BBC World News connects passenger being dragged off of United Airlines plane to unequal bargaining power between consumers and corporations in America as a result of forced arbitration clauses

April 12, 2017 by

On the April 11, 2017, BBC World News Program, the announcer told a reporter for the Atlantic that traditionally in the United States, if a group of consumers were being treated unfairly by a large corporation, it might result in a lawsuit.

The announcer questioned why that was not the case here. The reporter for the Atlantic said that class actions have been vitally important in the past in the United States at leveling the playing field when consumers have disputes with large corporations. The reporter noted that an individual consumer would never have the financial wherewithal to get into a legal dispute with a company the size of United Airlines over an individual claim, but if the claim was on behalf of a number of consumers, that would give the consumers more leverage.

However, the reporter noted that recent changes in United States laws have allowed large corporations to include “Forced Arbitration” clauses into the ticket agreements with consumers, which provides protection to the corporations. The “Forced Arbitration” clauses prohibit class actions and require the consumer to submit its dispute on an individual basis to an arbitration panel, which is often more favorable for the corporations.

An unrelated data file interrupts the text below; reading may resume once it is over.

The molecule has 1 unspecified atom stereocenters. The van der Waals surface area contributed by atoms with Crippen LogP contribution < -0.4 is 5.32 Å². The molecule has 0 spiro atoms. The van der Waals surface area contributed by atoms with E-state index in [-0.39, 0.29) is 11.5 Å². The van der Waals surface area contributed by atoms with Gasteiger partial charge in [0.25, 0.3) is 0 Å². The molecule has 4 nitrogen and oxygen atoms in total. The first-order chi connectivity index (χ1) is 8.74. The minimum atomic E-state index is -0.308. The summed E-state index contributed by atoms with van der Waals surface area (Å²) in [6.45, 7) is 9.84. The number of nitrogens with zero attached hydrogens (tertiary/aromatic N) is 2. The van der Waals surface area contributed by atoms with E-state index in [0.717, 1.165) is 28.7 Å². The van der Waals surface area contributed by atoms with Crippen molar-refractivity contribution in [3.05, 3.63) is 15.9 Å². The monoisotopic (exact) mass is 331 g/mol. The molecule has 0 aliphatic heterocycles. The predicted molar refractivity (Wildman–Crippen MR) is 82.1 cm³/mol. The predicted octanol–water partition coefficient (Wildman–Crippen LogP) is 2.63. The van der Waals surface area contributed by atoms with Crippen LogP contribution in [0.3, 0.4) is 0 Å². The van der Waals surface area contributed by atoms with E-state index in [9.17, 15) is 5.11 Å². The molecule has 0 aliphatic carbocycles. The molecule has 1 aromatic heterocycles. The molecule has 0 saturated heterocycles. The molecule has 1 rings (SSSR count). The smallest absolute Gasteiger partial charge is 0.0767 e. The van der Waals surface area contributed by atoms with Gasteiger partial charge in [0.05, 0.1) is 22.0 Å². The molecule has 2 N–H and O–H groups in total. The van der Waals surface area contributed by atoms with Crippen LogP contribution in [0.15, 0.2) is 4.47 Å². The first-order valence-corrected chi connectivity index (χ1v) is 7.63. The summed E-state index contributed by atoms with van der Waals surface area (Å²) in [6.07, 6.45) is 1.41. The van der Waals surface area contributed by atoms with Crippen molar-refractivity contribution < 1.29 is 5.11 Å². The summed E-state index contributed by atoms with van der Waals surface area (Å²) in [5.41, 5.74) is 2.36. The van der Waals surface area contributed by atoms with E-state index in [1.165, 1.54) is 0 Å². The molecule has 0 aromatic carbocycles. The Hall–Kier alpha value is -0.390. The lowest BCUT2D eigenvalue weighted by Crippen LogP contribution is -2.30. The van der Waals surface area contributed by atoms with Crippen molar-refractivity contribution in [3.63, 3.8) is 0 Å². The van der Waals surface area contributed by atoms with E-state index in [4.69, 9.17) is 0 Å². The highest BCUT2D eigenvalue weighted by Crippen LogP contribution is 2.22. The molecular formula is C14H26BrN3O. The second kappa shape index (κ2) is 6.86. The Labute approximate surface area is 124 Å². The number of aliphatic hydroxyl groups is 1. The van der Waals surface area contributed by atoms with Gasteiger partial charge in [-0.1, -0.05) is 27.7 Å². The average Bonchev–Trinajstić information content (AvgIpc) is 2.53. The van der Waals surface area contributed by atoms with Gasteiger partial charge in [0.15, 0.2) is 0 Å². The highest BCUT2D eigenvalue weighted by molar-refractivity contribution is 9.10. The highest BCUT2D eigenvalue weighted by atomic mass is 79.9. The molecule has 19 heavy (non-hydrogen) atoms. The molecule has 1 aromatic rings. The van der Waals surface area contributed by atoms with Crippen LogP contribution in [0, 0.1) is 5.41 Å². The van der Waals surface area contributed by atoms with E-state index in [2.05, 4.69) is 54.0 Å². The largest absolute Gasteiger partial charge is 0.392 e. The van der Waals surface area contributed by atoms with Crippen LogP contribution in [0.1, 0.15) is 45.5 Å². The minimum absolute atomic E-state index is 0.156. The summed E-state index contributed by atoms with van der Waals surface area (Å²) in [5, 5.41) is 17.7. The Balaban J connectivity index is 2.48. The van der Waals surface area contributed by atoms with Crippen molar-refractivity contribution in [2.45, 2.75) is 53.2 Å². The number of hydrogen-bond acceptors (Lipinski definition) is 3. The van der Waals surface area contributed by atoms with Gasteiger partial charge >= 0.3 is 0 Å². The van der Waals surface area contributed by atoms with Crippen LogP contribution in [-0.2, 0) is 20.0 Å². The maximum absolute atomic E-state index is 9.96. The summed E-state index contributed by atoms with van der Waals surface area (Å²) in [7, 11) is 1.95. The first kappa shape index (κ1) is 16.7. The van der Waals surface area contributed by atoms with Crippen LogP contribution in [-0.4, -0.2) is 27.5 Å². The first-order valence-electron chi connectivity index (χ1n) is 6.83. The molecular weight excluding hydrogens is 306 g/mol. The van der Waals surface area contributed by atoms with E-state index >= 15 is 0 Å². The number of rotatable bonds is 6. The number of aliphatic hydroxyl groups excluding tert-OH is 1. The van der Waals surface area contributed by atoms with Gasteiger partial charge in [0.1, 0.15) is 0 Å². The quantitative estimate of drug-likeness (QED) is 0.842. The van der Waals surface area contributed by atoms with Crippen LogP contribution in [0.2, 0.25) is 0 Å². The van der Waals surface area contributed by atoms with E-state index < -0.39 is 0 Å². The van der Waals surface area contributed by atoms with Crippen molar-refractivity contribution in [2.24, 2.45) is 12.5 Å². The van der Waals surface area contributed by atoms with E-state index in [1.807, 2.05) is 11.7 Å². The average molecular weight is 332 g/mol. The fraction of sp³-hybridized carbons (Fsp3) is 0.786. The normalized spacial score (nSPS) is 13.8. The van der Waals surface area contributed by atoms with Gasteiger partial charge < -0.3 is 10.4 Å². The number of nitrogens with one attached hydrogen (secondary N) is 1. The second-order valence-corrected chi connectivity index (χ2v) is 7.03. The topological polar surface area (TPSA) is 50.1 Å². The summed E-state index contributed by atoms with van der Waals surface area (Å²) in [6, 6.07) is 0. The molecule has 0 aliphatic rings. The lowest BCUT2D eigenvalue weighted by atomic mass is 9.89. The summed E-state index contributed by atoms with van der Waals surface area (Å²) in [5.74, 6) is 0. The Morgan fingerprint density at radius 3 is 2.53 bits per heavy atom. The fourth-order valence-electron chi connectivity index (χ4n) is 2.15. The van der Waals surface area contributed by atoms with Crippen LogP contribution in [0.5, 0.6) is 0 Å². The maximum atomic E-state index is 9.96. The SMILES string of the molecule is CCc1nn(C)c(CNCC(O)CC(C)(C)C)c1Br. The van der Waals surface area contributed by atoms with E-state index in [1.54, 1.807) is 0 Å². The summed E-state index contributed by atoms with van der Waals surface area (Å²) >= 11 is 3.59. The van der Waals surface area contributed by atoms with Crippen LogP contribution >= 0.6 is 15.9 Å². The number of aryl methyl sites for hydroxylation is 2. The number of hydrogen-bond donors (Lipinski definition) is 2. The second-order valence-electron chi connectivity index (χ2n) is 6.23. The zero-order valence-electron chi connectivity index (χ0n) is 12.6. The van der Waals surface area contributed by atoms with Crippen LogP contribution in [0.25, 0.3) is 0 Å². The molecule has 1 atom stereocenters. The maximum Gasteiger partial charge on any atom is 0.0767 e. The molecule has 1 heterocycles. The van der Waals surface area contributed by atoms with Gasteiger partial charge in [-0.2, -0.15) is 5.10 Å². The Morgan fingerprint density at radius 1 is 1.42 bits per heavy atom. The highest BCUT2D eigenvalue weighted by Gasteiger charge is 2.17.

Steve Larson
An experienced trial lawyer who handles both hourly and contingent fee cases, Steve has expertise in class actions, consumer cases, antitrust litigation, securities litigation, corporate disputes, intellectual property disputes, unfair competition claims, employment matters, and disputes involving family wealth. Steve regularly represents individuals and businesses in federal and state court and has obtained class-wide recovery in multiple class actions. A veteran practitioner, Steve's clients value his creative approach to resolving complex litigation matters.

Legal Disclaimer

The information contained in this blog does not constitute legal advice, and does not create an attorney-client relationship. We make no claims, promises or guarantees about the accuracy, completeness, or adequacy of the information contained in or linked to this blog.